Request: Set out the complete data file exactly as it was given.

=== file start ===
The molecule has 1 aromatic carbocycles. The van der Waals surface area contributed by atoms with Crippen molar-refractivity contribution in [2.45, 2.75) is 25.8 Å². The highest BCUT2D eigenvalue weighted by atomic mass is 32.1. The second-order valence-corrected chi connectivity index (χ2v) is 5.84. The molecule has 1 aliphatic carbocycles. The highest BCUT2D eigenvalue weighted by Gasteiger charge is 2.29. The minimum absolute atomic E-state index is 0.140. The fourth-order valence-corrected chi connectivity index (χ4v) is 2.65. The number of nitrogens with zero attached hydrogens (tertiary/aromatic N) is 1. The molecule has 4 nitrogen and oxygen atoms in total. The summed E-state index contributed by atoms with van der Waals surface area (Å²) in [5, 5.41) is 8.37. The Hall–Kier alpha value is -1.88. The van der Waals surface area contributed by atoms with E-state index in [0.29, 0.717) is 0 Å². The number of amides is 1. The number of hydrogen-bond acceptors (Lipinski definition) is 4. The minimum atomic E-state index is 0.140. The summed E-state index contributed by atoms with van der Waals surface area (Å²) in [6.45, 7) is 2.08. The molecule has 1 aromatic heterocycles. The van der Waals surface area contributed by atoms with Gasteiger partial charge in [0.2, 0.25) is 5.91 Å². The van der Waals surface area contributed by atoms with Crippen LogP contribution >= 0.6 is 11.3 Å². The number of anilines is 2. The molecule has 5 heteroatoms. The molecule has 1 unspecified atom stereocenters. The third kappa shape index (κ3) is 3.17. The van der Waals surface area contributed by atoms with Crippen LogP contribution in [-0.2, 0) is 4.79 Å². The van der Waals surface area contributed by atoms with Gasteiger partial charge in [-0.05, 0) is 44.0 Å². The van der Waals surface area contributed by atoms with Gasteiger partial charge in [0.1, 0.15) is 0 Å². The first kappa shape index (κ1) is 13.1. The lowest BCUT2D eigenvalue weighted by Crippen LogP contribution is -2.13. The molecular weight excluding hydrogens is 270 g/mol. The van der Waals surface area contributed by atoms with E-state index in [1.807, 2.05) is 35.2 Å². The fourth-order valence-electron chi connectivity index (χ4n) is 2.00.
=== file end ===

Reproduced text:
The molecule has 1 aromatic carbocycles. The van der Waals surface area contributed by atoms with Crippen molar-refractivity contribution in [2.45, 2.75) is 25.8 Å². The highest BCUT2D eigenvalue weighted by atomic mass is 32.1. The second-order valence-corrected chi connectivity index (χ2v) is 5.84. The molecule has 1 aliphatic carbocycles. The highest BCUT2D eigenvalue weighted by Gasteiger charge is 2.29. The minimum absolute atomic E-state index is 0.140. The fourth-order valence-corrected chi connectivity index (χ4v) is 2.65. The number of nitrogens with zero attached hydrogens (tertiary/aromatic N) is 1. The molecule has 4 nitrogen and oxygen atoms in total. The summed E-state index contributed by atoms with van der Waals surface area (Å²) in [5, 5.41) is 8.37. The Hall–Kier alpha value is -1.88. The van der Waals surface area contributed by atoms with E-state index in [0.29, 0.717) is 0 Å². The number of amides is 1. The number of hydrogen-bond acceptors (Lipinski definition) is 4. The minimum atomic E-state index is 0.140. The summed E-state index contributed by atoms with van der Waals surface area (Å²) in [6.45, 7) is 2.08. The molecule has 1 aromatic heterocycles. The van der Waals surface area contributed by atoms with Gasteiger partial charge in [0.2, 0.25) is 5.91 Å². The van der Waals surface area contributed by atoms with Crippen LogP contribution >= 0.6 is 11.3 Å². The number of anilines is 2. The molecule has 5 heteroatoms. The molecule has 1 unspecified atom stereocenters. The third kappa shape index (κ3) is 3.17. The van der Waals surface area contributed by atoms with Crippen LogP contribution in [-0.2, 0) is 4.79 Å². The van der Waals surface area contributed by atoms with Gasteiger partial charge in [-0.05, 0) is 44.0 Å². The van der Waals surface area contributed by atoms with Gasteiger partial charge in [0.1, 0.15) is 0 Å². The first kappa shape index (κ1) is 13.1. The lowest BCUT2D eigenvalue weighted by Crippen LogP contribution is -2.13. The molecular weight excluding hydrogens is 270 g/mol. The van der Waals surface area contributed by atoms with E-state index in [1.807, 2.05) is 35.2 Å². The fourth-order valence-electron chi connectivity index (χ4n) is 2.00.